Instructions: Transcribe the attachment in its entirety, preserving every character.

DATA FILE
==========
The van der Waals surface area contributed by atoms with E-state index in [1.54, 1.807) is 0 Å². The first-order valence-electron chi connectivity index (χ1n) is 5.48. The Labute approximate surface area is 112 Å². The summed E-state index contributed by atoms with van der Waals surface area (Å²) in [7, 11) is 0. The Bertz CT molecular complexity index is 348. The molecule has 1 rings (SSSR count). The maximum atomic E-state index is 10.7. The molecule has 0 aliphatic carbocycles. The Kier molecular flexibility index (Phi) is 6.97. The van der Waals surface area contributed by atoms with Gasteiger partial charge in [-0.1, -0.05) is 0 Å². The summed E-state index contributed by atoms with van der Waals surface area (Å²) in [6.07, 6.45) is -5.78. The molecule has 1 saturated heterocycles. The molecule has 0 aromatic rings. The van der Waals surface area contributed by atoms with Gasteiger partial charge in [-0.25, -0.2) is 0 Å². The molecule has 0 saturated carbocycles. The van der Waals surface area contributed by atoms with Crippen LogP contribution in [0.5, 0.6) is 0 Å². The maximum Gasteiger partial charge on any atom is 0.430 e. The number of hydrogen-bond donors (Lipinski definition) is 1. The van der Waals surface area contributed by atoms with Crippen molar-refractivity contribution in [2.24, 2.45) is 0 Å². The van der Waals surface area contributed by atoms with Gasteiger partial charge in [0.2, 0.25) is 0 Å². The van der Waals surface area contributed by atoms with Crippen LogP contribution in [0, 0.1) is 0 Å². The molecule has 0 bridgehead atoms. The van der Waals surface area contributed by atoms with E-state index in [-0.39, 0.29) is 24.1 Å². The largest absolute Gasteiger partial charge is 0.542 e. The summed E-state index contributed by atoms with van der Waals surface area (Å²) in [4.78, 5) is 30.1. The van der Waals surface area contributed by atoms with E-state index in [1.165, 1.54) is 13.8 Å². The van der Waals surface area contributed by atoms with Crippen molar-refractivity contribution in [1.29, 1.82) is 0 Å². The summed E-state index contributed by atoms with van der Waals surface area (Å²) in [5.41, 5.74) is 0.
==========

The van der Waals surface area contributed by atoms with E-state index in [1.54, 1.807) is 0 Å². The first-order valence-electron chi connectivity index (χ1n) is 5.48. The Labute approximate surface area is 112 Å². The summed E-state index contributed by atoms with van der Waals surface area (Å²) in [7, 11) is 0. The Bertz CT molecular complexity index is 348. The molecule has 1 rings (SSSR count). The maximum atomic E-state index is 10.7. The molecule has 0 aliphatic carbocycles. The Kier molecular flexibility index (Phi) is 6.97. The van der Waals surface area contributed by atoms with Gasteiger partial charge in [-0.1, -0.05) is 0 Å². The summed E-state index contributed by atoms with van der Waals surface area (Å²) in [6.07, 6.45) is -5.78. The molecule has 1 saturated heterocycles. The molecule has 0 aromatic rings. The van der Waals surface area contributed by atoms with Gasteiger partial charge in [-0.25, -0.2) is 0 Å². The molecule has 0 saturated carbocycles. The van der Waals surface area contributed by atoms with Crippen LogP contribution in [0.5, 0.6) is 0 Å². The maximum Gasteiger partial charge on any atom is 0.430 e. The number of hydrogen-bond donors (Lipinski definition) is 1. The van der Waals surface area contributed by atoms with Crippen molar-refractivity contribution in [2.24, 2.45) is 0 Å². The van der Waals surface area contributed by atoms with Gasteiger partial charge in [0.2, 0.25) is 0 Å². The van der Waals surface area contributed by atoms with Crippen LogP contribution in [0, 0.1) is 0 Å². The molecule has 0 bridgehead atoms. The van der Waals surface area contributed by atoms with E-state index in [-0.39, 0.29) is 24.1 Å². The largest absolute Gasteiger partial charge is 0.542 e. The summed E-state index contributed by atoms with van der Waals surface area (Å²) in [4.78, 5) is 30.1. The van der Waals surface area contributed by atoms with E-state index in [1.165, 1.54) is 13.8 Å². The van der Waals surface area contributed by atoms with Crippen molar-refractivity contribution in [1.29, 1.82) is 0 Å². The summed E-state index contributed by atoms with van der Waals surface area (Å²) in [5.41, 5.74) is 0.